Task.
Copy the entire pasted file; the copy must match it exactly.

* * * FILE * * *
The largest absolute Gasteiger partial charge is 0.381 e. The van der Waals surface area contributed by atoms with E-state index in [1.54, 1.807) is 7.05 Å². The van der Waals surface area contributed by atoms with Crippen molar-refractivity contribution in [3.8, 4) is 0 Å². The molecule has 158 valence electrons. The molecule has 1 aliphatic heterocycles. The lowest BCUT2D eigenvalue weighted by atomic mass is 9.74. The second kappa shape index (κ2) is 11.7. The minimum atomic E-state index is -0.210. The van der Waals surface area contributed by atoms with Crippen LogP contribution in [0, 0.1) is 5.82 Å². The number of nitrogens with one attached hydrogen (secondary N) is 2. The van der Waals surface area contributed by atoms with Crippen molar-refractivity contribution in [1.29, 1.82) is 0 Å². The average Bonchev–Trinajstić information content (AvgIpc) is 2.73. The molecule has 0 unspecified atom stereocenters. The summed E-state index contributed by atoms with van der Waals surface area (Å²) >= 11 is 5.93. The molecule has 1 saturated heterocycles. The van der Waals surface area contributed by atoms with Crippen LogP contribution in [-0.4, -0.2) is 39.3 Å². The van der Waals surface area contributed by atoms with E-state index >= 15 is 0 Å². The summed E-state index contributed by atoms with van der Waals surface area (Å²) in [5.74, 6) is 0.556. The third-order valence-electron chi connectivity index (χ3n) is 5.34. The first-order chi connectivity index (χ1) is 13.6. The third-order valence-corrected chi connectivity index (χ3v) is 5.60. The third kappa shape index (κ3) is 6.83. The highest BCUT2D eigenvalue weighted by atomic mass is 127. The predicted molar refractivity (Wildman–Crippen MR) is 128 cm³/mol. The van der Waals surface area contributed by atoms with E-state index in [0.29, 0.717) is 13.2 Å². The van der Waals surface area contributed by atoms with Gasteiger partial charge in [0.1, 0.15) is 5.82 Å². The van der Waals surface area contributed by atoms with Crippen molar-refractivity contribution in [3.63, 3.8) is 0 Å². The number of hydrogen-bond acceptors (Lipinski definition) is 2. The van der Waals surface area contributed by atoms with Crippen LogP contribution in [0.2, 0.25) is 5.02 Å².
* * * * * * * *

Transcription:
The largest absolute Gasteiger partial charge is 0.381 e. The van der Waals surface area contributed by atoms with E-state index in [1.54, 1.807) is 7.05 Å². The van der Waals surface area contributed by atoms with Crippen molar-refractivity contribution in [3.8, 4) is 0 Å². The molecule has 158 valence electrons. The molecule has 1 aliphatic heterocycles. The lowest BCUT2D eigenvalue weighted by atomic mass is 9.74. The second kappa shape index (κ2) is 11.7. The minimum atomic E-state index is -0.210. The van der Waals surface area contributed by atoms with Crippen LogP contribution in [0, 0.1) is 5.82 Å². The number of nitrogens with one attached hydrogen (secondary N) is 2. The van der Waals surface area contributed by atoms with Crippen molar-refractivity contribution in [1.29, 1.82) is 0 Å². The average Bonchev–Trinajstić information content (AvgIpc) is 2.73. The molecule has 0 unspecified atom stereocenters. The summed E-state index contributed by atoms with van der Waals surface area (Å²) >= 11 is 5.93. The molecule has 1 saturated heterocycles. The van der Waals surface area contributed by atoms with Crippen LogP contribution in [-0.4, -0.2) is 39.3 Å². The van der Waals surface area contributed by atoms with E-state index >= 15 is 0 Å². The summed E-state index contributed by atoms with van der Waals surface area (Å²) in [5.74, 6) is 0.556. The third-order valence-electron chi connectivity index (χ3n) is 5.34. The first-order chi connectivity index (χ1) is 13.6. The third-order valence-corrected chi connectivity index (χ3v) is 5.60. The third kappa shape index (κ3) is 6.83. The highest BCUT2D eigenvalue weighted by atomic mass is 127. The predicted molar refractivity (Wildman–Crippen MR) is 128 cm³/mol. The van der Waals surface area contributed by atoms with E-state index in [0.29, 0.717) is 13.2 Å². The van der Waals surface area contributed by atoms with Gasteiger partial charge in [0.1, 0.15) is 5.82 Å². The van der Waals surface area contributed by atoms with Crippen molar-refractivity contribution in [3.63, 3.8) is 0 Å². The number of hydrogen-bond acceptors (Lipinski definition) is 2. The van der Waals surface area contributed by atoms with Crippen LogP contribution in [0.2, 0.25) is 5.02 Å².